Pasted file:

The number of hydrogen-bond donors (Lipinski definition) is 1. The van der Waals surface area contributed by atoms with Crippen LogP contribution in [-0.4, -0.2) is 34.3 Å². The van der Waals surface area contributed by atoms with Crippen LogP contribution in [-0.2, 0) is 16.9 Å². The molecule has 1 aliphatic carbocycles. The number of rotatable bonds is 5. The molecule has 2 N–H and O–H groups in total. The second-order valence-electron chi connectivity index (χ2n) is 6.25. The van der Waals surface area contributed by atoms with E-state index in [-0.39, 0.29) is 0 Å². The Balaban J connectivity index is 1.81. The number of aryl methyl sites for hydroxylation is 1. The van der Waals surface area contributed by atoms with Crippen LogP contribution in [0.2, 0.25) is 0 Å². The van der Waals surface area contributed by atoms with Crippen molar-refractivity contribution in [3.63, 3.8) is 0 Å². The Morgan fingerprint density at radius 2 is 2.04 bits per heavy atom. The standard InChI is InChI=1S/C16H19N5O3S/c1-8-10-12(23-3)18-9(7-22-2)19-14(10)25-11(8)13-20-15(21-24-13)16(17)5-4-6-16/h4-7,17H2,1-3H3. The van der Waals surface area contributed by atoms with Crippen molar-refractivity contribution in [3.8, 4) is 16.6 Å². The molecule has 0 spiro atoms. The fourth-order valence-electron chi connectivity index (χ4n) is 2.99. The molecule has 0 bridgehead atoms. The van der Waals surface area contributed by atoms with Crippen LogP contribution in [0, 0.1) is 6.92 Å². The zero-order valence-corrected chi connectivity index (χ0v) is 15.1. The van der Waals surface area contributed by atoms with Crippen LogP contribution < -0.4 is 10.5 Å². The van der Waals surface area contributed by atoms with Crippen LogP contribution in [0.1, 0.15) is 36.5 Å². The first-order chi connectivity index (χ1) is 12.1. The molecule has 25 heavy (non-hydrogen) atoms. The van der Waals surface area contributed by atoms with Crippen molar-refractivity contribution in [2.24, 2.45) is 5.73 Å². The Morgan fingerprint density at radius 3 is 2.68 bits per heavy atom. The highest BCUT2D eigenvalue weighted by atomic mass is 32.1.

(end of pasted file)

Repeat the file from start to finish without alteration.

The number of hydrogen-bond donors (Lipinski definition) is 1. The van der Waals surface area contributed by atoms with Crippen LogP contribution in [-0.4, -0.2) is 34.3 Å². The van der Waals surface area contributed by atoms with Crippen LogP contribution in [-0.2, 0) is 16.9 Å². The molecule has 1 aliphatic carbocycles. The number of rotatable bonds is 5. The molecule has 2 N–H and O–H groups in total. The second-order valence-electron chi connectivity index (χ2n) is 6.25. The van der Waals surface area contributed by atoms with E-state index in [-0.39, 0.29) is 0 Å². The Balaban J connectivity index is 1.81. The number of aryl methyl sites for hydroxylation is 1. The van der Waals surface area contributed by atoms with Crippen LogP contribution in [0.2, 0.25) is 0 Å². The van der Waals surface area contributed by atoms with Crippen molar-refractivity contribution in [3.63, 3.8) is 0 Å². The Morgan fingerprint density at radius 2 is 2.04 bits per heavy atom. The standard InChI is InChI=1S/C16H19N5O3S/c1-8-10-12(23-3)18-9(7-22-2)19-14(10)25-11(8)13-20-15(21-24-13)16(17)5-4-6-16/h4-7,17H2,1-3H3. The van der Waals surface area contributed by atoms with Crippen molar-refractivity contribution in [3.8, 4) is 16.6 Å². The molecule has 0 spiro atoms. The fourth-order valence-electron chi connectivity index (χ4n) is 2.99. The molecule has 0 bridgehead atoms. The van der Waals surface area contributed by atoms with Crippen LogP contribution in [0, 0.1) is 6.92 Å². The zero-order valence-corrected chi connectivity index (χ0v) is 15.1. The van der Waals surface area contributed by atoms with Crippen LogP contribution < -0.4 is 10.5 Å². The van der Waals surface area contributed by atoms with Crippen LogP contribution in [0.1, 0.15) is 36.5 Å². The first-order chi connectivity index (χ1) is 12.1. The molecule has 25 heavy (non-hydrogen) atoms. The van der Waals surface area contributed by atoms with Crippen molar-refractivity contribution in [2.24, 2.45) is 5.73 Å². The Morgan fingerprint density at radius 3 is 2.68 bits per heavy atom. The highest BCUT2D eigenvalue weighted by atomic mass is 32.1.